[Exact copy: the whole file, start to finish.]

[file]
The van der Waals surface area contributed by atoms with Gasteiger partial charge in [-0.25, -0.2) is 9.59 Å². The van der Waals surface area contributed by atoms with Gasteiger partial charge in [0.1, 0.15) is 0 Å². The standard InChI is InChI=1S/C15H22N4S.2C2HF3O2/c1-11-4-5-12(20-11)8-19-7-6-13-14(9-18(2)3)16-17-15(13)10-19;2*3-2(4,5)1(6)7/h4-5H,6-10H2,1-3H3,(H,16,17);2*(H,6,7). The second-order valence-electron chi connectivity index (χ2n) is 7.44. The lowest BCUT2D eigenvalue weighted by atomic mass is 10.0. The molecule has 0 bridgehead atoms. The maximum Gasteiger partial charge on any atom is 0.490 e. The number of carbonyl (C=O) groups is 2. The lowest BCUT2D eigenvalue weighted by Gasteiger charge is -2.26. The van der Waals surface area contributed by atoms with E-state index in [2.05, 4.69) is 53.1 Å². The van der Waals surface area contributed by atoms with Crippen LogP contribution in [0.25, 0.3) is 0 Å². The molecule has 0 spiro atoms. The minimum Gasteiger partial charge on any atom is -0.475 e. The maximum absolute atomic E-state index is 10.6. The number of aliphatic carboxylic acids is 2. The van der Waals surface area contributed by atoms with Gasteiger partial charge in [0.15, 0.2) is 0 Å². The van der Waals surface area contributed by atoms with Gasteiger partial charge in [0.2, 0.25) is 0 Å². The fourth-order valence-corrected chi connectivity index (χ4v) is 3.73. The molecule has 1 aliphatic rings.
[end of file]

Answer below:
The van der Waals surface area contributed by atoms with Gasteiger partial charge in [-0.25, -0.2) is 9.59 Å². The van der Waals surface area contributed by atoms with Gasteiger partial charge in [0.1, 0.15) is 0 Å². The standard InChI is InChI=1S/C15H22N4S.2C2HF3O2/c1-11-4-5-12(20-11)8-19-7-6-13-14(9-18(2)3)16-17-15(13)10-19;2*3-2(4,5)1(6)7/h4-5H,6-10H2,1-3H3,(H,16,17);2*(H,6,7). The second-order valence-electron chi connectivity index (χ2n) is 7.44. The lowest BCUT2D eigenvalue weighted by atomic mass is 10.0. The molecule has 0 bridgehead atoms. The maximum Gasteiger partial charge on any atom is 0.490 e. The number of carbonyl (C=O) groups is 2. The lowest BCUT2D eigenvalue weighted by Gasteiger charge is -2.26. The van der Waals surface area contributed by atoms with E-state index in [2.05, 4.69) is 53.1 Å². The van der Waals surface area contributed by atoms with Crippen LogP contribution in [0.25, 0.3) is 0 Å². The molecule has 0 spiro atoms. The minimum Gasteiger partial charge on any atom is -0.475 e. The maximum absolute atomic E-state index is 10.6. The number of aliphatic carboxylic acids is 2. The van der Waals surface area contributed by atoms with Gasteiger partial charge in [0.15, 0.2) is 0 Å². The van der Waals surface area contributed by atoms with Gasteiger partial charge in [0.2, 0.25) is 0 Å². The fourth-order valence-corrected chi connectivity index (χ4v) is 3.73. The molecule has 1 aliphatic rings.